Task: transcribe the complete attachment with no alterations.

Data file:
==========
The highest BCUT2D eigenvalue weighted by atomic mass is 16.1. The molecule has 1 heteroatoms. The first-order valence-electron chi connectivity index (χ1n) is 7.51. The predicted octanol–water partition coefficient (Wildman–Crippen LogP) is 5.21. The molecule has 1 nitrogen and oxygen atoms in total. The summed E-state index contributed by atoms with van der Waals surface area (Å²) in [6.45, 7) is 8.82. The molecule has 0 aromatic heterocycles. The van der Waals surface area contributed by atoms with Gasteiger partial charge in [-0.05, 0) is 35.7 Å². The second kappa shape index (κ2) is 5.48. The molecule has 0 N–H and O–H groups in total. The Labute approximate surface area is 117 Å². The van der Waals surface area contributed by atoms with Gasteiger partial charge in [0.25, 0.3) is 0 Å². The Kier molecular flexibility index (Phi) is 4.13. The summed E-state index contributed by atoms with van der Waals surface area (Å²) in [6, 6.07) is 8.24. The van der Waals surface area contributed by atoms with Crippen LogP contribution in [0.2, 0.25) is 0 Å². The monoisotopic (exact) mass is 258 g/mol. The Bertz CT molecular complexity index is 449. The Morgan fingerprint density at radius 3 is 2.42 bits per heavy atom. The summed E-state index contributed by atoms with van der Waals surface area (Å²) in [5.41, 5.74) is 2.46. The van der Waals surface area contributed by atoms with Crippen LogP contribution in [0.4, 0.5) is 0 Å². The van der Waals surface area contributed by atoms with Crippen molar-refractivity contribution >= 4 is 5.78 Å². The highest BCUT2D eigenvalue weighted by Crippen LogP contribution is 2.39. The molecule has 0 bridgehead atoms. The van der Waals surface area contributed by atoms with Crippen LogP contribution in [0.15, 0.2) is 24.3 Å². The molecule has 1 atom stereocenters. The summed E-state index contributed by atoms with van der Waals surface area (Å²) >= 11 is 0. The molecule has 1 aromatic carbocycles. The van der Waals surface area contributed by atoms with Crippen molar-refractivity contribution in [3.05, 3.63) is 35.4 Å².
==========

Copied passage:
The highest BCUT2D eigenvalue weighted by atomic mass is 16.1. The molecule has 1 heteroatoms. The first-order valence-electron chi connectivity index (χ1n) is 7.51. The predicted octanol–water partition coefficient (Wildman–Crippen LogP) is 5.21. The molecule has 1 nitrogen and oxygen atoms in total. The summed E-state index contributed by atoms with van der Waals surface area (Å²) in [6.45, 7) is 8.82. The molecule has 0 aromatic heterocycles. The van der Waals surface area contributed by atoms with Gasteiger partial charge in [-0.05, 0) is 35.7 Å². The second kappa shape index (κ2) is 5.48. The molecule has 0 N–H and O–H groups in total. The Labute approximate surface area is 117 Å². The van der Waals surface area contributed by atoms with Gasteiger partial charge in [0.25, 0.3) is 0 Å². The Kier molecular flexibility index (Phi) is 4.13. The summed E-state index contributed by atoms with van der Waals surface area (Å²) in [6, 6.07) is 8.24. The van der Waals surface area contributed by atoms with Crippen LogP contribution in [0.2, 0.25) is 0 Å². The monoisotopic (exact) mass is 258 g/mol. The Bertz CT molecular complexity index is 449. The Morgan fingerprint density at radius 3 is 2.42 bits per heavy atom. The summed E-state index contributed by atoms with van der Waals surface area (Å²) in [5.41, 5.74) is 2.46. The van der Waals surface area contributed by atoms with Crippen LogP contribution in [0.4, 0.5) is 0 Å². The van der Waals surface area contributed by atoms with Crippen molar-refractivity contribution >= 4 is 5.78 Å². The highest BCUT2D eigenvalue weighted by Crippen LogP contribution is 2.39. The molecule has 0 bridgehead atoms. The van der Waals surface area contributed by atoms with Crippen LogP contribution in [0.15, 0.2) is 24.3 Å². The molecule has 1 atom stereocenters. The summed E-state index contributed by atoms with van der Waals surface area (Å²) >= 11 is 0. The molecule has 1 aromatic carbocycles. The van der Waals surface area contributed by atoms with Crippen molar-refractivity contribution in [3.05, 3.63) is 35.4 Å².